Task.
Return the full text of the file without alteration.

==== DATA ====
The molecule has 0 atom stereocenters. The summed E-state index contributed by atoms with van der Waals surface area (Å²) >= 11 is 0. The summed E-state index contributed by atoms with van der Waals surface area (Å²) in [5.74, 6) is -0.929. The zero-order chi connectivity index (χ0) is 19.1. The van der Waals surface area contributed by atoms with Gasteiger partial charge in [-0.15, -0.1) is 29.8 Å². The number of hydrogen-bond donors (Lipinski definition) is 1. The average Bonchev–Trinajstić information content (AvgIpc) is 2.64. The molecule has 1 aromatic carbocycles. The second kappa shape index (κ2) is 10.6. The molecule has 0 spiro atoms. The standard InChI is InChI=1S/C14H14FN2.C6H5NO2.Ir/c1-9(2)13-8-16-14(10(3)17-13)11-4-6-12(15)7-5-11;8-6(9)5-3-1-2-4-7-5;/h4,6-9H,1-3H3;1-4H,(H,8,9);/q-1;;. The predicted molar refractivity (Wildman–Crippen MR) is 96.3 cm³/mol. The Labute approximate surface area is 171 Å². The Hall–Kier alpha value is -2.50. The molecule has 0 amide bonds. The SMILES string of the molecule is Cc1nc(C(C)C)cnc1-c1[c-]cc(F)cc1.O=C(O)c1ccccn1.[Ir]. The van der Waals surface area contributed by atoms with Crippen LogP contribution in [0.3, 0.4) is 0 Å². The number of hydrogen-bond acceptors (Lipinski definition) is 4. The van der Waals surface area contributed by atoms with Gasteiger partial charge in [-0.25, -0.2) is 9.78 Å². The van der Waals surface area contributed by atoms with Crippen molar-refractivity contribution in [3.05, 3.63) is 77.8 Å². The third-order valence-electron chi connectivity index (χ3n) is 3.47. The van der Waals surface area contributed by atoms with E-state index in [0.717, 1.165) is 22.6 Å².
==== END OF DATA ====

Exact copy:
The molecule has 0 atom stereocenters. The summed E-state index contributed by atoms with van der Waals surface area (Å²) >= 11 is 0. The summed E-state index contributed by atoms with van der Waals surface area (Å²) in [5.74, 6) is -0.929. The zero-order chi connectivity index (χ0) is 19.1. The van der Waals surface area contributed by atoms with Gasteiger partial charge in [-0.15, -0.1) is 29.8 Å². The number of hydrogen-bond donors (Lipinski definition) is 1. The average Bonchev–Trinajstić information content (AvgIpc) is 2.64. The molecule has 1 aromatic carbocycles. The second kappa shape index (κ2) is 10.6. The molecule has 0 spiro atoms. The standard InChI is InChI=1S/C14H14FN2.C6H5NO2.Ir/c1-9(2)13-8-16-14(10(3)17-13)11-4-6-12(15)7-5-11;8-6(9)5-3-1-2-4-7-5;/h4,6-9H,1-3H3;1-4H,(H,8,9);/q-1;;. The predicted molar refractivity (Wildman–Crippen MR) is 96.3 cm³/mol. The Labute approximate surface area is 171 Å². The Hall–Kier alpha value is -2.50. The molecule has 0 amide bonds. The SMILES string of the molecule is Cc1nc(C(C)C)cnc1-c1[c-]cc(F)cc1.O=C(O)c1ccccn1.[Ir]. The van der Waals surface area contributed by atoms with Crippen LogP contribution in [0.3, 0.4) is 0 Å². The number of hydrogen-bond acceptors (Lipinski definition) is 4. The van der Waals surface area contributed by atoms with Gasteiger partial charge in [-0.25, -0.2) is 9.78 Å². The van der Waals surface area contributed by atoms with Crippen molar-refractivity contribution in [3.05, 3.63) is 77.8 Å². The third-order valence-electron chi connectivity index (χ3n) is 3.47. The van der Waals surface area contributed by atoms with E-state index in [0.717, 1.165) is 22.6 Å².